Empowerment through representation: Diane Price-Herndl raises visibility through literature
This story is part of a continuing series that features women leaders at USF during Women’s History Month.
During Diane Price-Herndl’s childhood, her hometown of St. Jo, Texas was still racially segregated with many being unable to pursue higher education. Refusing to let her be tethered down by the town’s hatred, her mother, a passionate supporter of civil rights and education, encouraged her to aim higher than her current reality.
St. Jo was known as a “sundown town” in a “sundown county” in the ‘60s and ‘70s, or an all-white community that practiced racial segregation by excluding non-white people through local laws, intimidation and violence, according to Price-Herndl.
Witnessing racism firsthand in a small town and learning from her parents how to respect people no matter the race sculpted Price-Herndl’s youth, she said.
“I was raised to respect all people and to see people as having valuable perspectives whether they were like mine or not,” she said.
“I was so isolated. Racism was a thing I watched on TV and heard people around me express in words, but I didn’t have personal experience of it except as a concept. I now feel that I lost out on a lot by not growing up in an integrated and diverse place.”
Now the Women’s and Gender Studies Department chair, Price-Herndl was the first in her family to attend college at Texas Christian University in 1977.
“The only people I ever met [before going to college] who had been to college were doctors and my school teachers,” she said. “When I got to college, it was like the whole world exploded out in front of me.”
Her years as an undergraduate were a time of exploration of many paths as she tried 12 majors, including music and business, before deciding to pursue English language and literature.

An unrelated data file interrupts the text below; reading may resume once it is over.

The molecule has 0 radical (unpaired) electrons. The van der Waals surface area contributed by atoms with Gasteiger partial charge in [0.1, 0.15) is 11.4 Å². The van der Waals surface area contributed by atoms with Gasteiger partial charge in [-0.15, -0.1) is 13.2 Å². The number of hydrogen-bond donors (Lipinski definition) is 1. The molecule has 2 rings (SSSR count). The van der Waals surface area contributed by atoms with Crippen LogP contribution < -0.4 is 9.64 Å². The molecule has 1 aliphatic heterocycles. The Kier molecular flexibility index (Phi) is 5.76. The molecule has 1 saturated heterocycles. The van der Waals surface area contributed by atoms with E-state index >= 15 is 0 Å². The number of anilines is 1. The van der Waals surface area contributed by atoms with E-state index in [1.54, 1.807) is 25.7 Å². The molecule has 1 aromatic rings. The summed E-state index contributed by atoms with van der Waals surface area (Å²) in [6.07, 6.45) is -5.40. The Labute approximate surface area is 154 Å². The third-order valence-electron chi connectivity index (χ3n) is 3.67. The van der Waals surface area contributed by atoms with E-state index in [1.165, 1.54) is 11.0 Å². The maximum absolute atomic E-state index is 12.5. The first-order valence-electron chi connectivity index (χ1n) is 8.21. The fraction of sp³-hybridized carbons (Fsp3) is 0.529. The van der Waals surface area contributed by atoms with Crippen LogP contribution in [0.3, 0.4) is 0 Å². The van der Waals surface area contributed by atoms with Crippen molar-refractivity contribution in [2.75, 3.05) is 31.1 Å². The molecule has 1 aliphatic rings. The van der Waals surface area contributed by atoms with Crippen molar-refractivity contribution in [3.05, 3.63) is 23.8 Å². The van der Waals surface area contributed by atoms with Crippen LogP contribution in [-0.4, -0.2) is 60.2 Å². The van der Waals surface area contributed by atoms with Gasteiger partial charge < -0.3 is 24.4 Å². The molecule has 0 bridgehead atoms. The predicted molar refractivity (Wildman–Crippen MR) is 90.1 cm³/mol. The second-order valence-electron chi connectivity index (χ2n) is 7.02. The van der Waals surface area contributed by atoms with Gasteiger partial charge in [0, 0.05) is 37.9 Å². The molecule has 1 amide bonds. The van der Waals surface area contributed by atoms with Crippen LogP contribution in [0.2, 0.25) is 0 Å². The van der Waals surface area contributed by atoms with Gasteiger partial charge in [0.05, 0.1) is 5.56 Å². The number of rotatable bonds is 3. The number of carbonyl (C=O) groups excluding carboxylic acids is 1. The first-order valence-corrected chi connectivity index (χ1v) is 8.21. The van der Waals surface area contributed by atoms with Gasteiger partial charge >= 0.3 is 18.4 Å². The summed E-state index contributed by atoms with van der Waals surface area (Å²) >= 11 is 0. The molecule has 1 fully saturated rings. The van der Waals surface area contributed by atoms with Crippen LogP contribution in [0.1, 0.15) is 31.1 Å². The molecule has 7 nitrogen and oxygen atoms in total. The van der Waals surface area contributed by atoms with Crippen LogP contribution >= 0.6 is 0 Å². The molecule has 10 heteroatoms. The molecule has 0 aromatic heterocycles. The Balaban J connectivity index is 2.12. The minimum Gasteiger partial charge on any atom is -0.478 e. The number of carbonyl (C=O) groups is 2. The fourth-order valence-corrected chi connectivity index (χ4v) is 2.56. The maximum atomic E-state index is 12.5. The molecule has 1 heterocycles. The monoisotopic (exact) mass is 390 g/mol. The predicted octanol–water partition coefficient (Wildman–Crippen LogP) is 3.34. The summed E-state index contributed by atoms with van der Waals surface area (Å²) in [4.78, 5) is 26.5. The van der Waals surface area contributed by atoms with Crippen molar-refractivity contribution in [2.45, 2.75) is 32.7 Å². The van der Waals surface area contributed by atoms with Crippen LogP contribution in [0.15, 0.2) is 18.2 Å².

The call to study English came from a deeply personal place, Price-Herndl said. The importance of literature in her life was a primary cause.
“From a very early age, books were my refuge and my friend,” she said.
“I was so curious about the big wide world that I wanted to know more, see more, experience more. Maybe it is better to say reading allowed me to dream.”
Family history was another prominent influence on her passion for English studies. Price-Herndl’s grandparents were migrant farm workers during the Dust Bowl, and she grew up watching her mother work in a cotton field.
Price-Herndl said her family’s professions caused her to understand civil injustices in a visceral way. As an avid reader, these made her sensitive to the plight of historically marginalized women and their writings.
“As part of [the English] major, I came to realize there was this whole world of women writers that people never studied,” Price-Herndl said. “In my college career, I read precisely two women writers, and I was just like, ‘I’ve got to change that.’”
In her work as a professor, Price-Herndl’s work has centered around representations of women in general and as creators of literary work. She said the times when she was able to introduce her students to female writers of color were validating moments in her teaching career.
With her recent scholarship being focused in the medical humanities, utilizing academic writing and teaching to increase the representation of women’s health has been a priority for Price-Herndl’s scholarship.
Writing has been a fundamental aspect of Price-Herndl’s career, as well. She has written a number of books pertaining to feminism.
In her work “Invalid Women: Figuring Feminine Illness in American Fiction and Culture, 1840-1940,” she explored the 19th and early 20th century phenomenon of women writers’ illnesses from a cultural and literary lens.
She is also actively teaching a politics of women’s health class. This, she said, was influenced in part by her battle with breast cancer.